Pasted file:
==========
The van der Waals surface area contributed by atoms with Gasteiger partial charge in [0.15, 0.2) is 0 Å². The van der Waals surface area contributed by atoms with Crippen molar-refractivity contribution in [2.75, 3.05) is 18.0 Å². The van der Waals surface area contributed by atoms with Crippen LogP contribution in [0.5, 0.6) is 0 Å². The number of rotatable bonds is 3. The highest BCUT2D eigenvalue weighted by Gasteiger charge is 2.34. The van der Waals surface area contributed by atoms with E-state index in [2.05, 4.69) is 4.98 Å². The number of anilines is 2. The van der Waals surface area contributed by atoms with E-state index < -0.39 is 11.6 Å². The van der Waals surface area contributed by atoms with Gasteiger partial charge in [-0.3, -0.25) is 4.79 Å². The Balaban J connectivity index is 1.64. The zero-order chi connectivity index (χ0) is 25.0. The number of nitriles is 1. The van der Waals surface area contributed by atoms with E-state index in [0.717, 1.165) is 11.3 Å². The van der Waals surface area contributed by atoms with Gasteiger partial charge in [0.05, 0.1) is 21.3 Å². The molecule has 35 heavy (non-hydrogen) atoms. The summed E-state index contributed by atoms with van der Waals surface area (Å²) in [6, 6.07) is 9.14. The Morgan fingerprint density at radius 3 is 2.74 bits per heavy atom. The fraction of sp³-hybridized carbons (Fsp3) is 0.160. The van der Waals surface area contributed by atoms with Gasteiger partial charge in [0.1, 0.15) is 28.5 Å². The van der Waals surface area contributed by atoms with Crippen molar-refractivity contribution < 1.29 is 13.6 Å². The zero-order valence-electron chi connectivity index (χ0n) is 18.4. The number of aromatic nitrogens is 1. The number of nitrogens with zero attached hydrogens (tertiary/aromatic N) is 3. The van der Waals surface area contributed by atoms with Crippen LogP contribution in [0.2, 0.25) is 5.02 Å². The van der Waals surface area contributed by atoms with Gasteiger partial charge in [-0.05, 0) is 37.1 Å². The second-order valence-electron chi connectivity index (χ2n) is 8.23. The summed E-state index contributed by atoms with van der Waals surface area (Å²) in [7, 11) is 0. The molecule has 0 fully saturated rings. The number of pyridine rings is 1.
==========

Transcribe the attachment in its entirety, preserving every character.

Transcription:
The van der Waals surface area contributed by atoms with Gasteiger partial charge in [0.15, 0.2) is 0 Å². The van der Waals surface area contributed by atoms with Crippen molar-refractivity contribution in [2.75, 3.05) is 18.0 Å². The van der Waals surface area contributed by atoms with Crippen LogP contribution in [0.5, 0.6) is 0 Å². The number of rotatable bonds is 3. The highest BCUT2D eigenvalue weighted by Gasteiger charge is 2.34. The van der Waals surface area contributed by atoms with E-state index in [2.05, 4.69) is 4.98 Å². The number of anilines is 2. The van der Waals surface area contributed by atoms with E-state index < -0.39 is 11.6 Å². The van der Waals surface area contributed by atoms with Gasteiger partial charge in [-0.3, -0.25) is 4.79 Å². The Balaban J connectivity index is 1.64. The zero-order chi connectivity index (χ0) is 25.0. The number of nitriles is 1. The van der Waals surface area contributed by atoms with E-state index in [0.717, 1.165) is 11.3 Å². The van der Waals surface area contributed by atoms with Gasteiger partial charge in [0.05, 0.1) is 21.3 Å². The molecule has 35 heavy (non-hydrogen) atoms. The summed E-state index contributed by atoms with van der Waals surface area (Å²) in [6, 6.07) is 9.14. The Morgan fingerprint density at radius 3 is 2.74 bits per heavy atom. The fraction of sp³-hybridized carbons (Fsp3) is 0.160. The van der Waals surface area contributed by atoms with Gasteiger partial charge in [0.1, 0.15) is 28.5 Å². The van der Waals surface area contributed by atoms with Crippen molar-refractivity contribution < 1.29 is 13.6 Å². The zero-order valence-electron chi connectivity index (χ0n) is 18.4. The number of aromatic nitrogens is 1. The number of nitrogens with zero attached hydrogens (tertiary/aromatic N) is 3. The van der Waals surface area contributed by atoms with Crippen LogP contribution in [0.2, 0.25) is 5.02 Å². The van der Waals surface area contributed by atoms with Gasteiger partial charge in [-0.05, 0) is 37.1 Å². The second-order valence-electron chi connectivity index (χ2n) is 8.23. The summed E-state index contributed by atoms with van der Waals surface area (Å²) in [7, 11) is 0. The molecule has 0 fully saturated rings. The number of pyridine rings is 1.